Different Tape Types


New member
Can anyone tell me if using Type IV Metal cassettes in my 424MkII will give the same quality as using Type II for which is was designed. I'm having real problems finding 60min Type II cassetes in my area - they have plenty of 90min Type II's but I read somewhere, prolly on here or on the main part of Dragon's site not to use them cos the tape they use for the 90min tapes is thinner.
Will Type IV provide better, worse or similar quality to Type II?

Cheers :)
Theroeticly, Metal tape will be better...but if your machine was not designed for them it could cause problems...permanent magnetization of your heads, etc.

Note: Each recording head has adjustable "Bias" resistors that can be calibrated to any number of different tape compositions.

I don't suggest that you attempt to adjust the Bias, but you can and should try several different brands of tape, to find out which one works the best in your unit!


Dom Franco
Thanks Dom, if anybody new the answer I new you would :) I think from memory there is little difference between the bias for Type II and Type IV - but as I don't wanna run the risk of screwing up the heads I think I'd better stick with the Type II. I'll just have to find somewhere that sells 60min Type II tapes.

I use Maxell XL type II exclusively with my TASCAM with great results. I get mine at BlockBuster/Wherehouse music. I have been told by more than one credible source to NEVER use a Metallic type tape in a TASCAM for the exact reason Dom posted above.
Thanks Snowdog,

I did manage to find 60min Type II tape - I only had the choice of TDK. I bought 5 cassettes... the chick at the store said I could have a pack of 5 Type I tapes for half the price... I just looked at her, smiled and said "No it's ok, these will do"
My two cents...

TDK is better than maxell in mutitrack recorders. I've had problems with maxell tapes- I don't know why but it seems like they are inconsistent or something when recording with the noise reduction on. But really why I think TDK is better is that the cassette shell seems better- it's not a question of sturdiness it's somethig else- like it breathes a little better- that probably sounds kinda wierd but it the only way I can think to describe it.

Please if anyone else has an opinion post it! I'd be intrested to hear otherwise.

I've started using TDK PRO SM-60 tapes. more expensive, but I'm getting less tape hiss. I only know of one place to get them and that's MARS. Musicians friend has them too, but they are a better price at MARS.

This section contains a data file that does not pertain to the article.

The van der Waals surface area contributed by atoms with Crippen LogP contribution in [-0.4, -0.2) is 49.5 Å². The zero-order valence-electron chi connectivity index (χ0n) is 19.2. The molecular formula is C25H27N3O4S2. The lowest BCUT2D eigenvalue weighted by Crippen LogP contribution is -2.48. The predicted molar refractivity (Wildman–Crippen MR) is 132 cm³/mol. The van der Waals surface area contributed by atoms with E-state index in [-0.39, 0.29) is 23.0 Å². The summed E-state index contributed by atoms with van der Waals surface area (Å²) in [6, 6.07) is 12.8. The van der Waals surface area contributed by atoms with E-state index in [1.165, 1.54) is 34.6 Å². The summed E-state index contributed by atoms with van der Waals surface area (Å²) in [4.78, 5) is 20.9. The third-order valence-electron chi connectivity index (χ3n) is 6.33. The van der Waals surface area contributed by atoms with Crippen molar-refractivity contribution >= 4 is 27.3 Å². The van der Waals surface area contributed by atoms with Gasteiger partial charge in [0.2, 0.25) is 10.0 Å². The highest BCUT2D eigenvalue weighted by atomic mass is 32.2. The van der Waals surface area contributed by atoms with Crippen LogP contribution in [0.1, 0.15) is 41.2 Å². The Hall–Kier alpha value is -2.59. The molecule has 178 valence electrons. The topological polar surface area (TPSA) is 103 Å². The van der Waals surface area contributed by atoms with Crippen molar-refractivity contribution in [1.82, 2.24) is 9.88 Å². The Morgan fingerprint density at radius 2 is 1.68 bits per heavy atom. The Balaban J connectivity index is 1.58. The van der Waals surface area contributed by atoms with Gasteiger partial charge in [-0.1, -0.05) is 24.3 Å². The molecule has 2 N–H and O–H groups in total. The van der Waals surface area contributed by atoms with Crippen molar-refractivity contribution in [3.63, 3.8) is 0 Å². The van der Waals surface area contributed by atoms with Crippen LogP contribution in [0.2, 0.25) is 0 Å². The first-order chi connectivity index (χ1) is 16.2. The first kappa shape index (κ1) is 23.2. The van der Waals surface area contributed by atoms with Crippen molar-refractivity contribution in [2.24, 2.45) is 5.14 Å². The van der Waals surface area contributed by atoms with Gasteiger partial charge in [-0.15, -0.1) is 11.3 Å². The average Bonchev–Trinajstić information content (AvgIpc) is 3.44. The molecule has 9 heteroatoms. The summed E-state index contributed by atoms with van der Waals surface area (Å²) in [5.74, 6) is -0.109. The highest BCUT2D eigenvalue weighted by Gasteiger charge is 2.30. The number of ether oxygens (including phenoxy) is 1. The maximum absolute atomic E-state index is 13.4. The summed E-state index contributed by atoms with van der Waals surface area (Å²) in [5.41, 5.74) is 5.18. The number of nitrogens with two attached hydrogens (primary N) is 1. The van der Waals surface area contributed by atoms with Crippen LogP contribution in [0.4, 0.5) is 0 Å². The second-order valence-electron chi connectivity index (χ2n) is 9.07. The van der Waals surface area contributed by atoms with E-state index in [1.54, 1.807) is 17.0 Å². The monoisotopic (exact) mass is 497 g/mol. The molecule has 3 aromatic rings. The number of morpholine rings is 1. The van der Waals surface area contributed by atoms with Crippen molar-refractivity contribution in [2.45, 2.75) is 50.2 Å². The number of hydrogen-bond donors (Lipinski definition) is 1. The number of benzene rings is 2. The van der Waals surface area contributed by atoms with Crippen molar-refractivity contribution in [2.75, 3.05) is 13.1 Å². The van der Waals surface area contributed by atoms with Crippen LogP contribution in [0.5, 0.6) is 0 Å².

Although they do seem to be getting harder to find, I also prefer the TDK SA 60's. There is just something about the shell that seems to make them more like a part of my 414's transport mechanism than just a plastic box holding tape. At one point I spent the cost of about ten tapes sitting on hold long distance to ask a Tascam consumer support tech about the advantages (or potential problems)of using the SM60 pro-type tapes, and the guy really didn't even know what I was talking about - he hadn't heard about the more expensive tapes. He basically said 1. don't use anything but type II tape, 2. never use anything over 60 minutes because of the thin tape problem, 3. always use decent brand-name tape like Maxell or TDK to avoid shredding.

I use the type II TDK SA60's for just about everything: when I've got something all arranged and I want to make a "keeper" multi-track and 2-track master, I use the TDK SM 60's. They seem to have better fidelity, less noise, etc.
I also have had a few SA-X 60's. I don't know what the X is for. and I haven't seen them since. Kinda wierd.
In TDK's parlance, the "-X" suffix means "improved version of".

SA-X has a couple dB better SNR than SA, and its saturation characteristics are a little better, IIRC (again, a couple of dB less of the high-frequency drop near 0dB rec. level)
Every tape recorder is slightly different, in alignment, magnetic flux generated by each head, tape speed, pinch roller pressure etc. SO:

The only way to be sure that you are really getting the best signal possible on your unit is to....

1. Record a test tone at a low frequency 100HZ, and then a mid. (1000HZ) and a high frequency 10KHZ. (Record at 0 VU and keep the levels steady)

2. Then play back the tape, and observe the playback level..is the high frequency playing back at -10 db?....etc. make notes.

3. Then pop in another brand of tape, repeat steps 1 and 2.

4. Do this for several tape types, and use the one with the best performance. If they all suck... then your tape heads may be worn and you are beating a dead horse.

5. Clean and demagnetize often, and save your money for a digital recorder.


Dom Franco